In line with the first stage of the gradual lifting of restrictions, Qatar has removed the requirement for entry and exit permits to and from the Industrial Area, a commercial hub outside capital Doha where many of its migrant workers live, effective Monday, 15 June.
The Industrial Area was partially closed after the discovery of a number of coronavirus cases among its residents.
The Gulf country will also implement phase one of the lifting of restrictions where certain shops in malls, as well as selected parks and mosques will reopen.07:45 GMT - Greece welcomes foreign visitors, restarts summer tourism
Greece reopened its main airports to more international flights, hoping to kick-start its vital tourism sector after three months in lockdown.
Tourism employs about 700,000 people and accounts for some 20 percent of Greece's economic output, so how the sector fares is significant for the country's recovery. Greece emerged from a decade-long debt crisis two years ago.
Tourists and locals mill about outside of a cafe opened for take away business in the Plaka district in Athens [Getty Images]
Passengers arriving from airports deemed high-risk by the European Union's aviation safety agency will be tested for the coronavirus and quarantined up to 14 days, depending on the test result.
Restrictions remain for passengers from Britain and Turkey. Arrivals from other airports will be randomly tested.07:30 GMT - Djokovic tennis event gets flak over coronavirus fear
A charity tennis event organised by men's top-ranked player Novak Djokovic that drew big crowds over the weekend has sparked criticism for its lack of safety precautions amid the coronavirus pandemic.
Thousands of fans were seated closely inside the stadium and without face masks as top players were seen giving high fives and hugging on court in the Serbian capital, Belgrade.
Read more here.06:30 GMT - Indian journalists targeted during lockdown: Report
At least 55 journalists have either faced arrests, physical assaults, alleged destruction of properties or threats for reporting on the coronavirus crisis during India's lockdown from March 25 to May 31, the Rights and Risks Analysis Group (RRAG) has said in a report.
"India has become the riskiest place for journalists in the world," said the report. It said the Indian state and political activists alleged that journalists acted "prejudicial to maintenance of harmony" and "the national integrity, sovereignty and security of India"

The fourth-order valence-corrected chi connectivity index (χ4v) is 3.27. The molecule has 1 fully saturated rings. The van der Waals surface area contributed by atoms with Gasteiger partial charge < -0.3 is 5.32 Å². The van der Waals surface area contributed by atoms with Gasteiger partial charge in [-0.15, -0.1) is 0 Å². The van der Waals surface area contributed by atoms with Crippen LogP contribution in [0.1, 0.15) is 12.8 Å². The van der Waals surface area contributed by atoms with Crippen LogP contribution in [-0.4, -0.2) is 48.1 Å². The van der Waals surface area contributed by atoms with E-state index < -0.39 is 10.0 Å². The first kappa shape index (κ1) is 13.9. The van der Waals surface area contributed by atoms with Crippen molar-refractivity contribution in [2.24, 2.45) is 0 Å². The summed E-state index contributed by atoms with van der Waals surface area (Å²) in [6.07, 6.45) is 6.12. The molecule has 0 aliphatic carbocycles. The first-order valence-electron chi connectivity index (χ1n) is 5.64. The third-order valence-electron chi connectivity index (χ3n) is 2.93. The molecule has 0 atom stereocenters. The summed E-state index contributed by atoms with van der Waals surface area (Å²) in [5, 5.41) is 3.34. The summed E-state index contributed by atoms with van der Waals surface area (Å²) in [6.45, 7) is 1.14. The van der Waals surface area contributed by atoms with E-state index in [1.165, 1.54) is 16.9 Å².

The RRAG said the highest number of attacks on mediapersons was reported from Uttar Pradesh state (11 journalists), followed by Jammu and Kashmir (6) and Himachal Pradesh (5).05:05 GMT - Coronavirus case updates
A number of countries have been updating their data.
Thailand has reported no new cases or deaths, and its 21st day without local transmission. All recent cases have been found in Thai people returning from overseas.
In Europe, the Czech Republic says total cases have now risen above 10,000. Germany, meanwhile, has reported 192 new cases bringing its total to 186,461. It also reported four more deaths.04:15 GMT - England's high street shops to reopen on Monday
Shops in England are set to reopen on Monday after being forced to close for 83 days because of the coronavirus.
They will have to abide by social distancing rules that will limit the number of customers and make it more difficult for people to try on clothes, test furniture and browse books.
From tomorrow, 15 June, all our Clothing & Home stores in England and Northern Ireland will be open. We look forward to welcoming you back, with some new measures in place to keep you well. Read more about how you can shop with confidence here: https://t.co/zIR8zTQ3kC pic.twitter.com/VuFqPJQoTO— M&S (@marksandspencer) June 14, 2020
Shops in Scotland and Wales are still waiting to find out when they can resume trading. Only supermarkets and other "essential" retailers were allowed to operate during the coronavirus lockdown.
Thank you from our Selfridges family. Discover personal notes of thanks from team members, displayed across our windows. From kind strangers, NHS workers & delivery drivers, our team has expressed their gratitude ahead of reopening on 15.06.20 https://t.co/ANKRHvmwIo pic.twitter.com/dOzG3aKCiw— Selfridges (@Selfridges) June 11, 2020 04:00 GMT - Peasant brigades mete out rough justice in Peru coronavirus fight
The Peruvian peasant brigades who once battled leftist rebel groups, are now being deployed against people breaking coronavirus quarantines, according to Reuters.
The community brigades were created in the 1970s in northern highland areas.
Aladino Fernandez, the president of a group in the region of Cajamarca, told the news agency rule-breakers risked being caned.
"A serious crime would be about 15 lashes," he said.
Peru has the second highest number of cases in South America after Brazil.03:30 GMT - Hong Kong Disneyland to reopen on June 18
Disneyland in Hong Kong has announced it will reopen on June 18, nearly six months after it closed in late January.
The theme park, including its shops and restaurants, will open with "controlled capacity" and social distancing will be enforced.
The Disneyland in Shanghai reopened last month.03:20 GMT - Areas around another Beijing market locked down after positive tests